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Josh Braun’s Blog // I have it written down somewhere . . .

Setting Up VirtualBox Shared Folders Dec 31, 2012

In my previous post on installing Arch Linux in VirtualBox, I’d mentioned that I’d eventually add information on sharing folders and files between Arch and the host operating system.  I wasn’t going to get around to writing this up for a while, but a question came up about it in a discussion on the Arch forums, so I ended up doing it sooner than later.

folderHere’s how I’ve configured shared folders on my own VirtualBox install of Arch Linux.  These instructions should work for other Linux distros used with VirtualBox as well, but the usual disclaimers apply—this worked for me, but your mileage may vary and there’s no warranty here express or implied.

The System

Everyone hates outdated instructions, so I’m going to include the version numbers I’m working with.  The instructions in this guide were executed on a 13-inch MacBook Pro (early 2011 model) running Mac OS X 10.7.5 (Lion) and VirtualBox 4.2.6.  The Arch guest OS is running Guest Additions packages from the Arch community repository, the version numbers for which are virtualbox-guest-utils 4.2.6-1 and virtualbox-guest-modules 4.2.6-3.

Setting Up Shared Folders

Note that before you can begin, you need to have installed and configured the VirtualBox Guest Additions in Arch.  These instructions assume that you’ve done so already.

  1. Create a folder on your host OS to be shared with your Arch Linux guest.  Note that this folder has to be in a location that’s not “owned” by a particular user of your host OS.  There’s some weirdness to this, as it appears to be about more than just the permissions assigned to a particular folder.  I’ve found that on OS X, creating a folder either in the ~/Public folder (<–this is where I put my shared folder) or on the Desktop works, while creating a folder in the ~/Documents directory does not, despite the fact that the permissions for some of these different directories are similar.  Also, at this stage, place a text file or some other file in the folder—later on, if you can see and view the contents of this file from within Arch you’ll know the folder’s been shared successfully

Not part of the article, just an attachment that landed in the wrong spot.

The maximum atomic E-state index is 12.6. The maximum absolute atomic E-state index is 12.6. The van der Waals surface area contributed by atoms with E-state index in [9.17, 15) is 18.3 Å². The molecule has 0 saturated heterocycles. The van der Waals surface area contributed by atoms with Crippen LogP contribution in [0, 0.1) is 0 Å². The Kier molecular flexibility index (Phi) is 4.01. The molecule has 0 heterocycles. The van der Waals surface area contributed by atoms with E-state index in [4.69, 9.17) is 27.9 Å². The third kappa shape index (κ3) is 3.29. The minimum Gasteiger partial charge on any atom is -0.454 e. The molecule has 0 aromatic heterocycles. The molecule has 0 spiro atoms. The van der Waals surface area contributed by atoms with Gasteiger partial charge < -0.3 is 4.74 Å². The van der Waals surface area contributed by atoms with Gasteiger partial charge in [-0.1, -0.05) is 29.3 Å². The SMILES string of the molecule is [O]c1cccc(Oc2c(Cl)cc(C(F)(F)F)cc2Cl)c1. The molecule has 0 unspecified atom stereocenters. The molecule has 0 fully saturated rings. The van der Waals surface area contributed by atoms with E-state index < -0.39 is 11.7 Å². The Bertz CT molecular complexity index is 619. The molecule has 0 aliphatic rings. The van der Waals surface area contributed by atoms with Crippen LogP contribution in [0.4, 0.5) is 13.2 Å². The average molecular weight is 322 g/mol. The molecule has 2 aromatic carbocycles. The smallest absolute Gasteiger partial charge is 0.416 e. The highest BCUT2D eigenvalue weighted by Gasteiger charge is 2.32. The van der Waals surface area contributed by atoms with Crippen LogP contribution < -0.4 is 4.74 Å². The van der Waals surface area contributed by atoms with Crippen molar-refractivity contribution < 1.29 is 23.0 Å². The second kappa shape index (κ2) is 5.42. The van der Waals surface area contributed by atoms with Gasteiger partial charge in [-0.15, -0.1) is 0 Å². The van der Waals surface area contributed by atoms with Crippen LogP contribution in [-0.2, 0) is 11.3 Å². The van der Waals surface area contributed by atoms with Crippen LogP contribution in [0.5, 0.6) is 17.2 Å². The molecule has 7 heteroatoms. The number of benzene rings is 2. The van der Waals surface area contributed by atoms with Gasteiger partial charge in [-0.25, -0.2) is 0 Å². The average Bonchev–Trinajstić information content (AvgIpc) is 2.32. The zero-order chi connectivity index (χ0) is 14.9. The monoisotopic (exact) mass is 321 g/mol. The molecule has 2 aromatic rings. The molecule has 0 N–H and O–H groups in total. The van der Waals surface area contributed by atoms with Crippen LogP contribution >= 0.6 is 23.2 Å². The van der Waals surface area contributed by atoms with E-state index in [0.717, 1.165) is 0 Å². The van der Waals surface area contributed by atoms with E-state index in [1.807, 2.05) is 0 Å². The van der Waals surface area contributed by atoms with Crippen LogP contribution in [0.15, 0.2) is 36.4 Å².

2. Identify the shared folder in your VM’s VirtualBox settings. In the VirtualBox Manager window, prior to booting your VM, select your Arch Linux guest and go to “Settings > Shared Folders”.  Click the folder icon with a plus on it to add a shared folder.  For “Folder Path” open the dropdown menu and select “Other…” to launch your host OS’ file browser.  Select the folder you created on your host OS in step one.  For “Folder Name”, if it’s not autofilled, enter a name for the folder to identify it to the Arch Linux guest—to avoid dealing with escape characters and so forth later on, I generally make this something simple, like “Shared”, and avoid spaces or special characters.  For simplicity’s sake, I also usually make this name the same as the name of the folder I created in step one.  “Read Only” should be left unchecked, assuming you want to be able to add files to the shared folder from within Arch.  Also, leave “Auto-mount” unchecked—there’s an alternative configuration in which you leave this checked, but for present purposes it shouldn’t be.  Finally, check “Make Permanent” to have the folder available every time the Arch guest is booted.  When you’ve filled out the form and clicked ‘OK’ your new folder-to-be-shared should appear in the “Settings > Shared Folders” window under the list of “Machine Folders”.
  3. Boot your Arch Linux VM.   Log in with your normal user account (i.e., not as root).
  4. Create a mount point in Arch for the shared folder. By this, I mean create a folder in Arch where you want the contents of the shared folder on the host OS to appear.  I usually create this folder in my home (~) directory and, for consistency, name it the same thing I named the folder on the host OS, which is also the same “Folder Name” name I gave when identifying it in the VM settings.
  5. Test the availability of the shared folder by manually mounting it.  Momentarily, we’ll automate this process, but before we do it’s a good idea to make sure everything’s working correctly.  This is an example of the command to run, which I’ll explain subsequently:

    # sudo mount -t vboxsf -o gid=1000,uid=1000 Shared /home/josh/Shared

    In the above command,

    • sudo is obviously to invoke administrative privileges, which are needed to mount the folder;
    • mount is the mount command;
    • -t is a flag specifying the type of thing to be mounted, which is a Virtual Box shared folder (‘vboxsf’);
    • -o is the options flag, which is there so we can invoke the option to make the folder writable for the users in the group with the number 1000 (gid=1000) and the particular user with id number 1000 (uid=1000).  Assuming this is a personal install and you created only one non-root user account for yourself, user 1000 in group 1000 will beyou, however if you’ve got multiple user accounts or have set up weird group privileges, you may need to look up the group and user id that apply to you;